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Our organization is dedicated to helping people in our community break through the cycle of poverty and mental illness. This includes raising awareness about the experience of living with mental illness, to end the cycle of poverty for those that seek our services, and build bridges in our community for those who are lost. Discover how your help makes an impact.

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  • Clubhouse Accreditation
    Clubhouse Accreditation

    For Immediate Release    Media Contact
    Rachel Newell
    Director of Development 


    Wichita, Kan., June 12, 2019 – Breakthrough Clubhouse, a pre-vocational program of Breakthrough/Episcopal Social Services, received a three-year accreditation in May as an affiliate of the Clubhouse International, an organization that develops Clubhouses around the world.  The recognition is significant, as it points to a clear demonstration of a Clubhouse’s commitment to excellence.  Accreditation is awarded to Clubhouses that adhere to the International Standards for Clubhouse Programs, providing opportunities for Clubhouse members to find employment, go to school, build meaningful relationships and live healthy lifestyles. 

    The process is a rigorous one - both evaluative and consultative.  It includes a clubhouse self-study, site visit, dialogs regarding Clubhouse leadership and improvement opportunities, and a written report.  

    The accreditation process is conducted by members of the Clubhouse International faculty for Clubhouse Development.  The final report noted, “Members have a strong sense of pride and ownership in the  Clubhouse, there’s a strong culture of employment and an extremely active advocacy with the Kansas State Legislature which is resulting in solid support of Clubhouses in other parts of Kansas.”  David Kapten, Program Director for Breakthrough Clubhouse added, “This is an empowering program that supports self-directed recovery. Each member of the Clubhouse is needed and wanted.”  

    Clubhouses are local community centers that provide members with opportunities to build long-term relationships that, in turn, support them in obtaining employment, education and housing, including:
    •    a work-ordered day in which the talents and abilities of members are recognized and utilized within the Clubhouse;
    •    participation in consensus-based decision making regarding all important matters relating to the running of the Clubhouse;
    •    Opportunities to obtain paid employment in the local labor market through a Clubhouse-created Transitional Employment Program. In addition, members participate in Clubhouse-supported and independent programs;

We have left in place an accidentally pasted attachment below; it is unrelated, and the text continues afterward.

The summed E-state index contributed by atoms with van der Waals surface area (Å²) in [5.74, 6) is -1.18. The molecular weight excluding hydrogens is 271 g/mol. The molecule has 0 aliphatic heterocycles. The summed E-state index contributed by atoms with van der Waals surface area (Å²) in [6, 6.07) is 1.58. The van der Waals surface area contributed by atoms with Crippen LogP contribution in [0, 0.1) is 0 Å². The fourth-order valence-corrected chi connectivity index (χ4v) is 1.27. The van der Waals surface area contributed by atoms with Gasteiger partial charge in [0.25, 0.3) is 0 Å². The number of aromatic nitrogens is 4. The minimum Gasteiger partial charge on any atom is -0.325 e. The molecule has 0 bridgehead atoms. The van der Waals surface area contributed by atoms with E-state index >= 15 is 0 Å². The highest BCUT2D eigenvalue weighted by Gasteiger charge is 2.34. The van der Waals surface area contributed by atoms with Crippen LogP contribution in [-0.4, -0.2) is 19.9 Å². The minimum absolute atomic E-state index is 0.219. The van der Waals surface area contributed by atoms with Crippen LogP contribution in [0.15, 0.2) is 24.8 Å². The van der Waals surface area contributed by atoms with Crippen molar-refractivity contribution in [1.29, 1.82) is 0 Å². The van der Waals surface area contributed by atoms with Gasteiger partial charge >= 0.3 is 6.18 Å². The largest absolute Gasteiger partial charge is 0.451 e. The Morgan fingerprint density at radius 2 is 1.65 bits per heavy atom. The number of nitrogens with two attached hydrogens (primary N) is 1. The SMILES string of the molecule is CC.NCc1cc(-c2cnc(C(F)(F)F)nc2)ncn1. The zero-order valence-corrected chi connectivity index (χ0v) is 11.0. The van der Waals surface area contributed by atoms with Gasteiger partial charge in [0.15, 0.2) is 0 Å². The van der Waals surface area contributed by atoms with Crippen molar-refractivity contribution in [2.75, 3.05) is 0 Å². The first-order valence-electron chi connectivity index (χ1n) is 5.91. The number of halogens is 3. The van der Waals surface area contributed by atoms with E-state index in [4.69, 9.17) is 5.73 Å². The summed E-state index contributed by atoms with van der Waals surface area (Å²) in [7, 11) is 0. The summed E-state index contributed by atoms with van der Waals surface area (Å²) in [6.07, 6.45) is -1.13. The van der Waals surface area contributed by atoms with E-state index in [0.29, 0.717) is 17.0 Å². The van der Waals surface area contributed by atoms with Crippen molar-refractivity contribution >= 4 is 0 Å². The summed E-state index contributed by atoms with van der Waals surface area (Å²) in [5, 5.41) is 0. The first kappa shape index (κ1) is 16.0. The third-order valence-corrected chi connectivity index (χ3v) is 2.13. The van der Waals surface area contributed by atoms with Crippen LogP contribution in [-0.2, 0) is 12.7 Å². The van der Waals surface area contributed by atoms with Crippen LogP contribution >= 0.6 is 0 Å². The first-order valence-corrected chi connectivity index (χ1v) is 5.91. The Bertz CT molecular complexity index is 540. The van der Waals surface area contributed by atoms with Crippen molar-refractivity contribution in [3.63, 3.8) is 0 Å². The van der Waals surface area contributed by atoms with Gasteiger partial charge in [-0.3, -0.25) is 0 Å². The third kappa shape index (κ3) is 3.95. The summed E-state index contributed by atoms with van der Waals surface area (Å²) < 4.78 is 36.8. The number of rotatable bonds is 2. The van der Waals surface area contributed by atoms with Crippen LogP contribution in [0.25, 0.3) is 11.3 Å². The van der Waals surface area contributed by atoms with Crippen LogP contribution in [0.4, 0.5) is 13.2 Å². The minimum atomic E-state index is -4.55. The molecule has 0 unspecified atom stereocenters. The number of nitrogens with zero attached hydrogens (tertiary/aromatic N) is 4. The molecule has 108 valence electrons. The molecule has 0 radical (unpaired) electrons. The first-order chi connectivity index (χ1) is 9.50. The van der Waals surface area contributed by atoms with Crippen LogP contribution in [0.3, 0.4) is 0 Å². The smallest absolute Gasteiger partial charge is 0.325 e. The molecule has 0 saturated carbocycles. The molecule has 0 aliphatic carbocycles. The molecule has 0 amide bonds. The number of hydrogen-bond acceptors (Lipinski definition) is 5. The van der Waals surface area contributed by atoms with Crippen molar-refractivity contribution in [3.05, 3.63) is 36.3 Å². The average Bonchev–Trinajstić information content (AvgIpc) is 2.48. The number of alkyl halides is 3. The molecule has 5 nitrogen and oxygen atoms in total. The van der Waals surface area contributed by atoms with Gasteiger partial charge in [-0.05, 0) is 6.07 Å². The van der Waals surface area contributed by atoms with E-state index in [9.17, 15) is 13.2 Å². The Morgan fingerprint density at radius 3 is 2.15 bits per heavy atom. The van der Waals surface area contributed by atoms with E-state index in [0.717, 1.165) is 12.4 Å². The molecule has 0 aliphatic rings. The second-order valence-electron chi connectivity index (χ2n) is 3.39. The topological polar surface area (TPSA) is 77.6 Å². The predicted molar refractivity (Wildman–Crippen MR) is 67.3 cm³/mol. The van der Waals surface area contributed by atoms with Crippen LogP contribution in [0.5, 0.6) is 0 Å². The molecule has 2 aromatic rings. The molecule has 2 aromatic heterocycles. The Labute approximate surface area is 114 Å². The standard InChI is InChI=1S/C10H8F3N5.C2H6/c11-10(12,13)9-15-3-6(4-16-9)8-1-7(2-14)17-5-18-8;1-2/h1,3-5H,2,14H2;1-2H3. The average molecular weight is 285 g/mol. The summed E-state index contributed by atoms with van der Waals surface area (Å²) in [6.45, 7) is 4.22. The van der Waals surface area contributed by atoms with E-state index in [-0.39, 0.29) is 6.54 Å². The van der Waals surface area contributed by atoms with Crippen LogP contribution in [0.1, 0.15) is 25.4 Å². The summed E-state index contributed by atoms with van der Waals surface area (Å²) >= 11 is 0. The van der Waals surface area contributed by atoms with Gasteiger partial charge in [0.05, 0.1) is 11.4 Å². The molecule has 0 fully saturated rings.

•    assistance in accessing community-based educational resources;
    •    access to crisis intervention services when needed, and;
    •    Evening/weekend social and recreational events.

    About Breakthrough Clubhouse 
    The Clubhouse Model is a unique program serving 386 people with mental illness in 2018.  It’s one of four primary programs of Breakthrough/Episcopal Social Services. Breakthrough has been an accredited Clubhouse since 1997 and continues to be the only one in Kansas. Clubhouses are a powerful demonstration that people with mental illness can and do lead normal, productive lives.  


  • Mental Health Funding for certified Clubhouses as identified and funded by the Lottery Vending Machine legislation that became law in 2018.

  • Drawing from our history, our new name is "Breakthrough."

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No Sandy Beaches in Your Future? Volunteer this Spring Break

Spring break season is upon us and if you haven’t planned a getaway, there’s plenty to keep you busy. No matter your age or interest, there’s plenty of ways you can volunteer for spring break and improve your community. Here are a few ideas for all ages.

Impressionable Children
Children like to emulate those they look up to, and that includes you as their parents. If you model for them the importance of volunteering they will be more likely to volunteer throughout their lives. Talk with them and find an activity of interest. Maybe it’s volunteering at a local animal shelter to work with animals; or maybe your local parks department good use some help in planting flowers or cleaning up trails. While you may not get a spring break anymore, take a day to spend time volunteering with your kids.

High School Students
Rather than hang out at the local mall, consider finding an organization that operates a spring break program for kids. High school students make great role models for kids. Even if you spend just a few hours of your spring break helping others, you’ll feel you’ve had a productive spring break.

College Students
While you’d rather be at a popular spring break destination with friends than stuck at home, make the best of the situation. Round up a group of friends and help at a soup kitchen, nursing home or mentoring program. While you’re doing some good, you’ll also give your resume a boost. And next year consider a volunteer vacation where you can get away and give back at the same time.

  • 35th Anniversary
    35th Anniversary
  • United Way
    United Way